Tim Robbins should get out and stretch those funny bones more often, if it results in a performance as luggishly nutty as he gives in this likable—if intellectually overstuffed—urban comedy from writer-director Henry Bean. Robbins plays David Owen, an attorney unhinged by street noise in his tony Manhattan neighborhood, whose idea of good citizenship is to take a hammer to the windows of cars with runaway alarm systems—which loses him his job and his marriage to a loving wife (Bridget Moynahan, intelligently wry) and puts him at odds with New York’s blowhard mayor (a wily William Hurt). It also gives him exponentially increasing satisfaction—not to mention popularity among the similarly afflicted—as a local vigilante, the Rectifier. Bean, who’s written many thrillers and brought us Ryan Gosling as a Jewish Nazi in The Believer, has made an action comedy of ideas, for which I thank him in principle, since action and ideas rarely coincide at the movies. But Noise has too many warring genres on the boil and too many thoughts jockeying for supremacy. I’m still trying to figure out how Hegel got in there, other than to facilitate a surfeit of between-the-sheets discussions about power and responsibility between David and a pneumatic, enigmatic young Russian (Margarita Levieva), whose function in the movie is exactly . . . what?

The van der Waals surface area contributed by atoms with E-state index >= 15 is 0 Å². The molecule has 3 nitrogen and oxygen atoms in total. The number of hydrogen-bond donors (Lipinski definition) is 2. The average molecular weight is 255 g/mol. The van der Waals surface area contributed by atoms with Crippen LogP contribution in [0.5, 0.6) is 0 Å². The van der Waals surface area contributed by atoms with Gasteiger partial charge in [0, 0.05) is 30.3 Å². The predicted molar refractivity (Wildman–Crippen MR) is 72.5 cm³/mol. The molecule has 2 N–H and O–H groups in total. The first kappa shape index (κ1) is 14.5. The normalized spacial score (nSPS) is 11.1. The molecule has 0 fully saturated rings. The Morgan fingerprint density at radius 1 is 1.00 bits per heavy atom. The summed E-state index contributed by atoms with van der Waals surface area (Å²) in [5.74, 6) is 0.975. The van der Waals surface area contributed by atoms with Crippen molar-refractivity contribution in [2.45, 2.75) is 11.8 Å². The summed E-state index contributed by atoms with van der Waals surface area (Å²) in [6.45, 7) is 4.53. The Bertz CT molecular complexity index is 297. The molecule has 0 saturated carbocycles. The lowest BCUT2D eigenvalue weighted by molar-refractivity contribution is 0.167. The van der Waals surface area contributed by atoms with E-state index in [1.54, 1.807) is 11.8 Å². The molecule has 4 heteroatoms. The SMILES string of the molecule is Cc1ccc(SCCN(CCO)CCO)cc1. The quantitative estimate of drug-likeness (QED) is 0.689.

This article from the Village Voice Archive was posted on May 6, 2008